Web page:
In the 1920s, when the influence of the West was quite minimal, the citizens of Japan started demanding the universal manhood right to vote which meant the permission of men to vote instead of only the 1% of the wealthiest. Consequently, the education led to the demand for more social freedom, considering that education brought about knowledge on how an ideal government should treat its citizens.

Japan's role in World War II and the modernization of China and Korea

After the end of the First World War, Japan invaded and occupied Manchuria in China. Later in 1937, the Japanese invaded and occupied the rest of China. In response, the United States offered a large-scale military and economic assistance, demanding the withdrawal of Japanese from the country. However, the Japanese did not withdraw from China, but invaded French Indochina (Vietnam) in 1941 instead. In response, the United States, Netherlands and the Great Britain imposed sanctions on Japan, having cut off their oil imports to Japan, considering that it depended heavily on oil from these nations. In December 1941, Japan attacked the Pearl Harbor, which triggered the United States to enter the Second World War.

According to Morris, in the late 1800s and early 1900s, the modernization of Japan started spreading to the rest of the nations in the East Asian region, including China and South Korea. After the end of the Qing dynasty, which was the last dynasty of China, China started what was referred to as the 1911 revolution, which caused significant modernization. However, according to Dong, even before the revolution, which marked the end of the Qing dynasty, China had tried to modernize itself by instigating reforms in transportation, infrastructure and government. Essentially, the reforms that were seen by China were based on the modernization models of the Western nations, including the aspects of democracy. However, following the 1911 revolution, in 1919 China started rejecting foreign influence along with imperialism.

After the Second World War, the Japanese withdrew from China. In 1949, the Communist Party took office, and Mao Zedong used the model of modernization of the Soviet Union as the ideal example of China. Morris argues that Mao’s goal was to collectivize and industrialize China. On the other hand, Dong claims that Mao targeted to dominate the world devoid of foreign, in this case Western, engagement and advocated for the concept of self-reliance. Considering that during the reign of Mao, China was able to transform from an agrarian nation to one of the most industrialized powers of the world, Dong’s claims thus become valid, arguing that all that Mao did was intended to change China into a more economically conducive country. Apparently, in the 1970s, through the concept of self-reliance, the Chinese industry was able to produce most of the necessary goods.

Japan's and the US's role in modernizing South Korea

Morris argues that Japan played the most dominant role in the modernization of South Korea through colonization. Conversely, Rosenbaum contends that both China and the Western powers, particularly the United States, played joint roles in modernizing and westernizing Korea. Despite this, South Korea used Japan as the practical model, perceiving it as an ideal example of a fellow East Asian nation that had succeeded in modernizing itself. However, the Koreans’ self-image was developed as a result of complex relationships with colonialism, modernity, nationalism and Christianity. This establishment was motivated by the transformation in the civilization notion due to the shift of the international society and subsequently influenced by the Japanese colonization trauma. Koreans shaped their modernization along with their notion of the cultural, racial and individual modern self, which played a significant role in the formation of Koreans self-identity. Nevertheless, the Japanese orientalism version resulted from the colonization of Korea by Japan, which was vital in modeling the Koreans’ self-identity.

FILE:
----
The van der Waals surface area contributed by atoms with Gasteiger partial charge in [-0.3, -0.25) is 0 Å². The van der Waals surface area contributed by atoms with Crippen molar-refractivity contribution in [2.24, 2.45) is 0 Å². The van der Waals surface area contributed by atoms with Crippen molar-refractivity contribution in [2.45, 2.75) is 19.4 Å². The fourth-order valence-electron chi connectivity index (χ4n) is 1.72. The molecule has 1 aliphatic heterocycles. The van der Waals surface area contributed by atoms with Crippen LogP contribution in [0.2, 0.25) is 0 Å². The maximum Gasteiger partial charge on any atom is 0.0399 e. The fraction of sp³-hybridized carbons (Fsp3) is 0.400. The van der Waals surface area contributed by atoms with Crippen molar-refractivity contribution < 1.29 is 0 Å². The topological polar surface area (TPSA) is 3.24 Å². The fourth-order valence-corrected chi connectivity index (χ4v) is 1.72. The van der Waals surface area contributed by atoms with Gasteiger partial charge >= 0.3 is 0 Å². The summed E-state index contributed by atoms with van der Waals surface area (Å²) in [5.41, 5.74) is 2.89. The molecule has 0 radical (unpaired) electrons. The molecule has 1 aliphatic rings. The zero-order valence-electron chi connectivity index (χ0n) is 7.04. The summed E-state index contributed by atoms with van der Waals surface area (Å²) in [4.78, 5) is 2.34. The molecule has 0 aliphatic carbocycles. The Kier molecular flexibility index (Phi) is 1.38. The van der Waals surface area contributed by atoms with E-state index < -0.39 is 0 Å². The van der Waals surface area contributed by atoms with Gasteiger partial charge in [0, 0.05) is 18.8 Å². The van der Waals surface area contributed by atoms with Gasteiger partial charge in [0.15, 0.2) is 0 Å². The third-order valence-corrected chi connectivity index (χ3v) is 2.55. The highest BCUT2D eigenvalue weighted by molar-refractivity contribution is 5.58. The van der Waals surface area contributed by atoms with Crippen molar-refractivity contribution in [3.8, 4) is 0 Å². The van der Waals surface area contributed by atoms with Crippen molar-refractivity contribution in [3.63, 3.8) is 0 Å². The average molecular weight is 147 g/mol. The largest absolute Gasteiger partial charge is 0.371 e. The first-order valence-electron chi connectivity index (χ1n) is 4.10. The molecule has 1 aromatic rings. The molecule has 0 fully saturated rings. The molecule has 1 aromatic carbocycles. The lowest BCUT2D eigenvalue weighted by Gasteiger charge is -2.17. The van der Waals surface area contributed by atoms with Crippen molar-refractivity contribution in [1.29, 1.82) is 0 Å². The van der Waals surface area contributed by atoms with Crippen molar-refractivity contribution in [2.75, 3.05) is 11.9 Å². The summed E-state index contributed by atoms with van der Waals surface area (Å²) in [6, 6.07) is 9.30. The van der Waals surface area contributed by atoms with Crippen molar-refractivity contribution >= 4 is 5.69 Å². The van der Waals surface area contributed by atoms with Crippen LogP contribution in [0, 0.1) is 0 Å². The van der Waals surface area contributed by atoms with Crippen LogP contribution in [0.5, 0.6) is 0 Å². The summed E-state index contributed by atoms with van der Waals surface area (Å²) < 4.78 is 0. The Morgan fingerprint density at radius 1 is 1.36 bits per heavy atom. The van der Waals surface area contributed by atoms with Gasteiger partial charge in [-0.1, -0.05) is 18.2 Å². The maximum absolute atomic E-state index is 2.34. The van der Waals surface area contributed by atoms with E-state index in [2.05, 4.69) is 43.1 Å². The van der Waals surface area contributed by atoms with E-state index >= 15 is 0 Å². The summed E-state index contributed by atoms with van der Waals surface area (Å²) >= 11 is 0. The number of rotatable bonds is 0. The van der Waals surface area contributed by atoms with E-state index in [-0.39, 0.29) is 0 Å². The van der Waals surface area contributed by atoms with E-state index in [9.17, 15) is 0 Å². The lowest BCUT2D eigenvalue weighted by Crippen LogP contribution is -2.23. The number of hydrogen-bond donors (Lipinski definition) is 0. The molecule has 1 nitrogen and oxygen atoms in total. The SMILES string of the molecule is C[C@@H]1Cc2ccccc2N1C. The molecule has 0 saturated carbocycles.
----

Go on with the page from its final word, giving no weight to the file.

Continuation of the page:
According to Rosenbaum, even though the Japanese played a vital role in the modernization of South Korea in the nineteenth century, the United States also had an influence. . Most of the Koreans that participated in the process of modernization included educated Christians, who perceived the United States as the ideal civilization model. Additionally, the US established a decade-long intensive development program, that commenced in 1945 with the principal aim of modernization of South Korea so that it could become an economic success. The agents of modernization in South Korea included the army of the United States, the United Nations reconstruction agency and other non-governmental organizations. That is how the modernization of Korea was carried out. Subsequently, both Japan and the US played a role in modernizing South Korea, though the role played by the United States seems to be dominant.


Dong, Madeleine. "Who is afraid of the Chinese modern girl?" The Modern Girl Around the World: Consumption, Modernity, and Globalization (2008): 194-219.

Gluck, Carol. “The invention of Edo” In Mirror of Modernity: Invented Traditions of Modern Japan, edited by Stephen Vlastos, XVII, 328 p. Berkeley: University of California Press, 1998. (Selection 262-269)

Lee, Chulwoo. "Modernity, legality, and power in Korea under Japanese rule." Harvard East Asian Monographs (1999): 21-51.

Morris-Suzuki, Tessa. The Technological Transformation of Japan: From the Seventeenth to the Twenty-First Century. Cambridge: Cambridge University Press, 1994.

Rosenbaum, Roman. "Mizuki Shigeru's Pacific War."International Journal of Comics Arts 10 (2008): 354-79.